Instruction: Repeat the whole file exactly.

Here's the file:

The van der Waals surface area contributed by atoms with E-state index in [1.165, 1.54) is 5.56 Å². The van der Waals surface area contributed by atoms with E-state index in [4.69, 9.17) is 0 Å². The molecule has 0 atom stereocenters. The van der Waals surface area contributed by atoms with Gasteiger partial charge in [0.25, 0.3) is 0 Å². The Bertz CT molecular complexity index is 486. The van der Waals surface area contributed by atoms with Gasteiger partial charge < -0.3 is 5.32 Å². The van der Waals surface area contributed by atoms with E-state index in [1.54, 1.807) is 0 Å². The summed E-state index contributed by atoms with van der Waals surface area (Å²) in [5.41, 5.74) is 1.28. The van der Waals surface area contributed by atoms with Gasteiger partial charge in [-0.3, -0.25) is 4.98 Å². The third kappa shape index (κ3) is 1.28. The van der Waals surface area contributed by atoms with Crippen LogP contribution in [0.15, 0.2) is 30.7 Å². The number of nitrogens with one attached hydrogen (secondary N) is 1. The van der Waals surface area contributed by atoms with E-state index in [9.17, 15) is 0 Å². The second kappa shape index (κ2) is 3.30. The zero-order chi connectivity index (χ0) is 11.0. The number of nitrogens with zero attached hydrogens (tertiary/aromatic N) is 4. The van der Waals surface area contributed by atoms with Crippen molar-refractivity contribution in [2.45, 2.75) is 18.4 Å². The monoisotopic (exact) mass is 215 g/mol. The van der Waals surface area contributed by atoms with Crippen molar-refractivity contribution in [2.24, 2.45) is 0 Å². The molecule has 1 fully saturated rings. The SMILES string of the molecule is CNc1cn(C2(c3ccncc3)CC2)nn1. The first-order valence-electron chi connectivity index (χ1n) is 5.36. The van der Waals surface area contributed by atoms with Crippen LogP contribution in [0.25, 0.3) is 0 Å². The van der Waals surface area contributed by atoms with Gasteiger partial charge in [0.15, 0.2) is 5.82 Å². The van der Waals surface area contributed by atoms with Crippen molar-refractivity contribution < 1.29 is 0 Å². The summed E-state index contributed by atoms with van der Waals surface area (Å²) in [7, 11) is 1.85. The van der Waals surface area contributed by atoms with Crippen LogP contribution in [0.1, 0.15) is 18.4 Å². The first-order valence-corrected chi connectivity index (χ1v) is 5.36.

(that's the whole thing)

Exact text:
The van der Waals surface area contributed by atoms with E-state index in [1.165, 1.54) is 5.56 Å². The van der Waals surface area contributed by atoms with E-state index in [4.69, 9.17) is 0 Å². The molecule has 0 atom stereocenters. The van der Waals surface area contributed by atoms with Gasteiger partial charge in [0.25, 0.3) is 0 Å². The Bertz CT molecular complexity index is 486. The van der Waals surface area contributed by atoms with Gasteiger partial charge < -0.3 is 5.32 Å². The van der Waals surface area contributed by atoms with E-state index in [1.54, 1.807) is 0 Å². The summed E-state index contributed by atoms with van der Waals surface area (Å²) in [5.41, 5.74) is 1.28. The van der Waals surface area contributed by atoms with Gasteiger partial charge in [-0.3, -0.25) is 4.98 Å². The third kappa shape index (κ3) is 1.28. The van der Waals surface area contributed by atoms with Crippen LogP contribution in [0.15, 0.2) is 30.7 Å². The number of nitrogens with one attached hydrogen (secondary N) is 1. The van der Waals surface area contributed by atoms with E-state index in [9.17, 15) is 0 Å². The second kappa shape index (κ2) is 3.30. The zero-order chi connectivity index (χ0) is 11.0. The number of nitrogens with zero attached hydrogens (tertiary/aromatic N) is 4. The van der Waals surface area contributed by atoms with Crippen molar-refractivity contribution in [2.45, 2.75) is 18.4 Å². The monoisotopic (exact) mass is 215 g/mol. The van der Waals surface area contributed by atoms with Crippen molar-refractivity contribution in [2.24, 2.45) is 0 Å². The molecule has 1 fully saturated rings. The SMILES string of the molecule is CNc1cn(C2(c3ccncc3)CC2)nn1. The first-order valence-electron chi connectivity index (χ1n) is 5.36. The van der Waals surface area contributed by atoms with Crippen LogP contribution in [0.25, 0.3) is 0 Å². The van der Waals surface area contributed by atoms with Gasteiger partial charge in [0.15, 0.2) is 5.82 Å². The van der Waals surface area contributed by atoms with Crippen molar-refractivity contribution < 1.29 is 0 Å². The summed E-state index contributed by atoms with van der Waals surface area (Å²) in [7, 11) is 1.85. The van der Waals surface area contributed by atoms with Crippen LogP contribution in [0.1, 0.15) is 18.4 Å². The first-order valence-corrected chi connectivity index (χ1v) is 5.36.